Just 48 hours ago I wrote that Ukip had fallen out of the headlines. Not anymore. Amjad Bashir’s defection to the Conservatives gave Ukip top billing in many newspapers and websites on Saturday. Nigel Farage’s typically blunt response ensured the party stayed in the headlines on Sunday.
Bashir’s defection has had an interesting arithmetical impact on the number of British MEPs from each of the main political parties.
Before the weekend Ukip had 24 MEPs, Labour had 20 and the Tories 19.
After the weekend Ukip has 23, and both Labour and the Tories are tied on 20.
If you think back to the European elections last May, one of the big stories was the Conservatives finishing in third place in a nationwide election for the first time in decades.
That result still stands, of course, but the change brought about by Bashir’s defection is a reminder of just how close the Tories finished behind Labour in an election Ed Miliband’s party was at one point hoping to win.
The writer John O’Farrell made a good point on Twitter about Bashir’s move from Ukip to the Conservatives. “I don’t understand how it is even legal for an MEP elected on the list system to switch parties,” he tweeted. “They voted for a party, not an individual.”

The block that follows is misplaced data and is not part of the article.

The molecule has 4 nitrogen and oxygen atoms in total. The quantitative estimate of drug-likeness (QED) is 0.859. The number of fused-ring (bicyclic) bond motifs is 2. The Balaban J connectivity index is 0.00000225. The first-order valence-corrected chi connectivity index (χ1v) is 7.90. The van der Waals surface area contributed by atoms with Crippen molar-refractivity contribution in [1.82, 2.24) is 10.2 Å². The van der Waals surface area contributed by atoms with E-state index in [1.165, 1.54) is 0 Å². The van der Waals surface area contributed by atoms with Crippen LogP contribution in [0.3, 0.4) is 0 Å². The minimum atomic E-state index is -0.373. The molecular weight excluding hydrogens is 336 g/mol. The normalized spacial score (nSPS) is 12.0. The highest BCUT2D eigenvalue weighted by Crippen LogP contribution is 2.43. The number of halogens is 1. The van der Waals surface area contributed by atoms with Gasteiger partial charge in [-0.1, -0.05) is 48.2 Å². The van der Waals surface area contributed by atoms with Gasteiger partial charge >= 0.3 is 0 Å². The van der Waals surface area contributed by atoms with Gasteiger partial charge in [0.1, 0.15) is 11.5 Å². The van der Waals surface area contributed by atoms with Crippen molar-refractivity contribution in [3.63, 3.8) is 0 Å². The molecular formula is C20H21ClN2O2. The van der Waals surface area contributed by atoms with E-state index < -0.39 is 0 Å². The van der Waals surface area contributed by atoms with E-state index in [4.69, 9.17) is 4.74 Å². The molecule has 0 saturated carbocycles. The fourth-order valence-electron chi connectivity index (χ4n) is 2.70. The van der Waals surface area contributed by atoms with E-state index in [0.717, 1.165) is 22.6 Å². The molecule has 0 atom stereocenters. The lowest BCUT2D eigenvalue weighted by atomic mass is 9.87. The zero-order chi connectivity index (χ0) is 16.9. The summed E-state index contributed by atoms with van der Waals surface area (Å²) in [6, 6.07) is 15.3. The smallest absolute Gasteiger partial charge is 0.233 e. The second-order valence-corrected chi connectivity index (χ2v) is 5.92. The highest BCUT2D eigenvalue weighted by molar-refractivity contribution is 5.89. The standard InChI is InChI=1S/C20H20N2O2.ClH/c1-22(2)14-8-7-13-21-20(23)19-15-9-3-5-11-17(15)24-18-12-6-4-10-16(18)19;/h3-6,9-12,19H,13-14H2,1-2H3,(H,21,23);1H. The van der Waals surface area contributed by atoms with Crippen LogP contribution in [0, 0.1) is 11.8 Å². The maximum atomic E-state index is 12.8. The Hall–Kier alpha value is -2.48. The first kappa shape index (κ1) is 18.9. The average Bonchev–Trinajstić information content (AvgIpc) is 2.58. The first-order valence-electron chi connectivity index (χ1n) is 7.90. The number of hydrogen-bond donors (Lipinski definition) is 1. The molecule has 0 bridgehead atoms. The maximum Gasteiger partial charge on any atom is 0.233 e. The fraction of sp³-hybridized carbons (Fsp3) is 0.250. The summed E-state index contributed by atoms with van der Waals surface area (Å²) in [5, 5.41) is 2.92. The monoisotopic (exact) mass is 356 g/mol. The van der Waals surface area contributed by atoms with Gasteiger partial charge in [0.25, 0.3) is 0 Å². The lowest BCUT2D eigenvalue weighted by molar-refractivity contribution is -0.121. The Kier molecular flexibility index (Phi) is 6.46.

This sort of behaviour is not uncommon, however. In the 2009 European elections, the Tories won 25 seats, Ukip 13 and Labour 13. By the end of that parliament, the number of Ukip MEPs was down to 9. The party had gained one MEP from the Tories (Roger Helmer), but had lost five: two of them had joined the Tories (Marta Andreasen and David Campbell Bannerman), two had left to set up their own splinter parties (Nikki Sinclaire and Mike Nattrass), and one left the party to sit as an independent (Godfrey Bloom).
In this context, Amjad Bashir’s defection is nothing new but simply a continuation of a trend that began several years ago.